From Symbol of Hate To Sign of Hope

Split, Croatia

Ornate reliquaries, priceless chalices and a granite sphinx from about 15 B.C. all lay before me at the world’s oldest Catholic cathedral. I was at Split’s Diocletian Palace and the Cathedral of St. Domnius.

The Roman emperor Diocletian built the cathedral as a monument to himself around the year 300 in what was then Dalmatia. (Later the area was part of Yugoslavia; today it’s Croatia.) While he was at it, he also built a surrounding palace.

At the time, building projects were a side job for him. His main interest was eradicating Christianity. When he died in 316, his body was interred in his mausoleum. It lay there for 170 years, then disappeared. It’s possible Catholics found a new, unmarked burial site for it when — thankful the persecutions were over — they transformed the infamous mausoleum into a great cathedral.

Three centuries later, neighboring people fleeing invaders took refuge behind the locked palace walls. The cathedral-and-palace expanse, with its narrow lanes and broad squares, has been home to Split’s citizens ever since.

St. Domnius was one of the early Catholics martyred by the ruthless pagan emperor, so it seems fitting that Diocletian’s coveted spot now hosts the bodies of Domnius and some of his companions.

The Church celebrates the feast of St. Domnius — who by the way was a bishop — on May 7.

A small black sphinx, perched near the entrance to the cathedral, is one of 16 that Diocletian had his slaves drag over from Egypt. Nearby is a column he pilfered from Greece. In total, Diocletian looted some 28 granite and marble columns from the Greeks and Egyptians just to decorate what he thought would be his final resting place.

The sphinx is in remarkable shape; only the nose is slightly marred. The statue lies just outside the cathedral’s entrance in the grand square known as the Peristyle, where the Split Summer Musical Festival is held every July and August.

Faithful and Steadfast

I walked into the narthex of the octagonal building to find that, as cathedrals go, this one is rather small. But the Romanesque architectural features are all but overwhelming.

Ornate carvings are topped by a vaulted ceiling. If you look way up, you can see busts of Diocletian and his wife Prisca around the dome. That’s the only evidence they were ever here. Where was his original resting place? His sarcophagus is thought to have been placed somewhere in the middle of the cathedral.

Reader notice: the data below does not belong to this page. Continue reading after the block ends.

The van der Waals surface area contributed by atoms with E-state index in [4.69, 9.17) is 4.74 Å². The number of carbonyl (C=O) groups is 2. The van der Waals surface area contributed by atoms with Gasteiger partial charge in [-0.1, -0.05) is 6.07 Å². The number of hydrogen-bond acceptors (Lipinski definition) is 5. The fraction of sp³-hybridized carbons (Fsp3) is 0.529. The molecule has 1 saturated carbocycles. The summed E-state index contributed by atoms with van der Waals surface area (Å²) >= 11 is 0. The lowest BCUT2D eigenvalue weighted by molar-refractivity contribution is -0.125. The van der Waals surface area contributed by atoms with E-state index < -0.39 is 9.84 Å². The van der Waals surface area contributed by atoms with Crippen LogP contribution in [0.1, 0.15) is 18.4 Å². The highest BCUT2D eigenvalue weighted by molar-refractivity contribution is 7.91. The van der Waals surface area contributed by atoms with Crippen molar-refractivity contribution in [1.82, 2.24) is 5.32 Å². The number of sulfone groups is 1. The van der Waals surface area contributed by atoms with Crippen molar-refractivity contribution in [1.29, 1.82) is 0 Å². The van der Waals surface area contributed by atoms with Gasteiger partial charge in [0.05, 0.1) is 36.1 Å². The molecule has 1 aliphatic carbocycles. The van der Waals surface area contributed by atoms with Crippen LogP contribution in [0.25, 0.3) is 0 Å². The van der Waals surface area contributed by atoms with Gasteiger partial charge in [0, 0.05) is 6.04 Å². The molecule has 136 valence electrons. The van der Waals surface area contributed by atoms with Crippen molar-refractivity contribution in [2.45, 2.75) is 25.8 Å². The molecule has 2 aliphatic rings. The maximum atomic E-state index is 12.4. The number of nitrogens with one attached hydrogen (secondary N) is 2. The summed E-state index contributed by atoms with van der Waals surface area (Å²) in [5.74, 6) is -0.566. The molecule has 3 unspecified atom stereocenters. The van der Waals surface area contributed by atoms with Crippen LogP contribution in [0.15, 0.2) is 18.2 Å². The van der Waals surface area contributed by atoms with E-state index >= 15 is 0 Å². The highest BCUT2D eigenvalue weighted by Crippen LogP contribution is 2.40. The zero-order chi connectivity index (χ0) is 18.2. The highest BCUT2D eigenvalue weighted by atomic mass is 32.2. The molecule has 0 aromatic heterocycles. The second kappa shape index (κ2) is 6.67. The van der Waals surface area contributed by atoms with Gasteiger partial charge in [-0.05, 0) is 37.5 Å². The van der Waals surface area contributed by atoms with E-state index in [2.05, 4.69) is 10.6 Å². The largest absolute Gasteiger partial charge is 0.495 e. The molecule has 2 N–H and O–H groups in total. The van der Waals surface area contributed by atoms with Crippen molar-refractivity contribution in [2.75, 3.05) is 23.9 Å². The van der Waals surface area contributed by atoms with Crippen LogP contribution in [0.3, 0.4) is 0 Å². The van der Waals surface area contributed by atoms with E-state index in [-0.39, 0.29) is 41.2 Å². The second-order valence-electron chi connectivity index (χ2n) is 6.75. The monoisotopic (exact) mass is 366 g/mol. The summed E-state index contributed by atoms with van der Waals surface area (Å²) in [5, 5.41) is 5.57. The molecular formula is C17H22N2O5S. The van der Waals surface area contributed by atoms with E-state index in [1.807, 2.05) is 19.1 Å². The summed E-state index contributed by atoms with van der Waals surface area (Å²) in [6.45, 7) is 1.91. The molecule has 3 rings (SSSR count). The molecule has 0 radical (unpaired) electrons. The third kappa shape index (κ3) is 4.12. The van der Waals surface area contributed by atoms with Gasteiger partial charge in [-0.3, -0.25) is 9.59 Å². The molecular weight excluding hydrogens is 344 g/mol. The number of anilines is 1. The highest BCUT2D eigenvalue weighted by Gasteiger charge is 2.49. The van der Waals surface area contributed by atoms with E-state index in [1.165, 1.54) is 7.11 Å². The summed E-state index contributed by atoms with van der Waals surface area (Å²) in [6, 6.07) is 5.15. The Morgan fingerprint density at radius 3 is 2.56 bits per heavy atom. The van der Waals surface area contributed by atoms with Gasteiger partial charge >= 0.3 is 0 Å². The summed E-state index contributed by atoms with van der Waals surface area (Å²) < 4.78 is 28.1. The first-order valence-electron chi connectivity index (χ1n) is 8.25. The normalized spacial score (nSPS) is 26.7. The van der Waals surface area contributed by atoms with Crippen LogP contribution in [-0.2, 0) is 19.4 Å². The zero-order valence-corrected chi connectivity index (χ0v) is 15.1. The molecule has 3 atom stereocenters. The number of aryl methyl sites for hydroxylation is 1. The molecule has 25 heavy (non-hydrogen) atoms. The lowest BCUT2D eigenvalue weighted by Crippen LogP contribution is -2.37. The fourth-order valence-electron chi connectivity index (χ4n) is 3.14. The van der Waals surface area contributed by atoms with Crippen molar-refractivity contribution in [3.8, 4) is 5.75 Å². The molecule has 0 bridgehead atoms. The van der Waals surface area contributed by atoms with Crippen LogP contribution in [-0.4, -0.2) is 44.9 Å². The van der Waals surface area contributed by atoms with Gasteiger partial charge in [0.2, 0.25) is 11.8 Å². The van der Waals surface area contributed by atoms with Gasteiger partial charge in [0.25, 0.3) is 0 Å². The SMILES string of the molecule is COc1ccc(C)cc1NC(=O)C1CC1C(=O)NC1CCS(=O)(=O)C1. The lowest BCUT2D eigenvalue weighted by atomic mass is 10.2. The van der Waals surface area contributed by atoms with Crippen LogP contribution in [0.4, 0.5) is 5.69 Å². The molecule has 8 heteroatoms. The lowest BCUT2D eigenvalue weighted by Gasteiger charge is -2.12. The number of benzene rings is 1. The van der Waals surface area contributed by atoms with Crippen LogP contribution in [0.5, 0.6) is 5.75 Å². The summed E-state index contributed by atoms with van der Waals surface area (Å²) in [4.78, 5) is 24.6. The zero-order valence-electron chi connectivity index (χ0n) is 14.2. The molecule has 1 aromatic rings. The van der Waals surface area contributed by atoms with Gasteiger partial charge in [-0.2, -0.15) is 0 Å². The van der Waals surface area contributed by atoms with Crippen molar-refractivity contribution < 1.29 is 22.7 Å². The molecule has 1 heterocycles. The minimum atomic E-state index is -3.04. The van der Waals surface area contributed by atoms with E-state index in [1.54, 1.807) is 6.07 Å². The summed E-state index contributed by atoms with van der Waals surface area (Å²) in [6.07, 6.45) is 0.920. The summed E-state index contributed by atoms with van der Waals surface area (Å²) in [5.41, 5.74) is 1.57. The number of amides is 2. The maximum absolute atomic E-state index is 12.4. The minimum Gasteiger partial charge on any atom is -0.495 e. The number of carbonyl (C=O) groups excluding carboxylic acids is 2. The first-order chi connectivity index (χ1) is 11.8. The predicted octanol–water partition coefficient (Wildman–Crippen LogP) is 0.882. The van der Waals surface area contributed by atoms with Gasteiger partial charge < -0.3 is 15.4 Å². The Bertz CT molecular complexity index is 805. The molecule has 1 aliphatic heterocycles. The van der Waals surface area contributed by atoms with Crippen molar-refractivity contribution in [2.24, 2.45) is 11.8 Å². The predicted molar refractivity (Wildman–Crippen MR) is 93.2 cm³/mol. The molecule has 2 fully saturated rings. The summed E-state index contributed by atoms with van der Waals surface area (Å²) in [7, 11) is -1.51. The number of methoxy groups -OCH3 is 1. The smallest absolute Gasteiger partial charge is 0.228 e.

The 13th-century hexagonal pulpit immediately caught my eye. Carved with snakes, leaves and assorted fantasy beasts, it stands on six equally intricate columns. A large winged eagle, the symbol of St. John the Evangelist, serves as the lectern. The choir stalls behind the main altar (also dating to the 13th century) are decorated in the Romanesque style with carvings by local craftsmen.

I sought out the last resting places of Sts. Domnius and Anastasius. The tomb of St. Domnius, the patron saint of Split, is just to the right of the pulpit. In 1770, a new altar was dedicated to the saint. The sarcophagus itself is the altar and contains his remains. The two statues on either side of the altar represent Domnius’ virtues of faith and steadfastness.

Reposing on the 15th-century altar to the right of the entrance is a stone statue of St. Anastasius. There’s a millstone around his neck symbolizing his death: Diocletian had him drowned. An engraving of Christ’s scourging serves as a door covering his remains.

At some point the cathedral’s two front Romanesque doors were moved inside for safety; they are now protected by glass. In 1214, Andrija Buvina, a Split painter, carved their 28 panels showing the life of Christ from the Annunciation to the Ascension.

John Paul Prayed Here

I headed to the right and climbed the stairs to the cathedral’s museum. Krunoslav, the museum’s archivist, was standing behind an array of brochures describing the museum in various languages. I was his only customer.

“Dobro Jutro,” he said. “I’m not busy. Come, I’ll give you a solo tour.”

Krunoslav walked me past vestments encrusted with gold thread and Baroque reliquaries containing sacred remnants of martyred saints. The oldest item was a book of seventh-century Masses in Croatian, the so-called Split Book of the Gospels. There were relics of St. Arnira and St. Arnir, both 12th-century martyrs, next to chalices encrusted with rubies and diamonds.

Not much has changed here since 300 A.D., I learned, except for the addition of the bell tower adjacent to the cathedral. Rising nearly 200 feet, it was built in stages between the 12th and 16th centuries.

Weather took its toll and some refurbishments were made around the turn of the last century. The tower is built in both Romanesque and Gothic Renaissance styles but, alas, during the refurbishment projects, the bell tower’s original Romanesque sculptures were removed. Nevertheless the tower remains remarkable and defines Split to this day.

As I descended the stairs I could almost hear the voices of centuries of pilgrims who have come and seen this former symbol of temporal persecution as a sign of eternal reward. Their number included Pope John Paul II, who stopped by in 1998. Surely he prays for Croatian Catholics now.

Wynne Crombie writes from

Huntley, Illinois.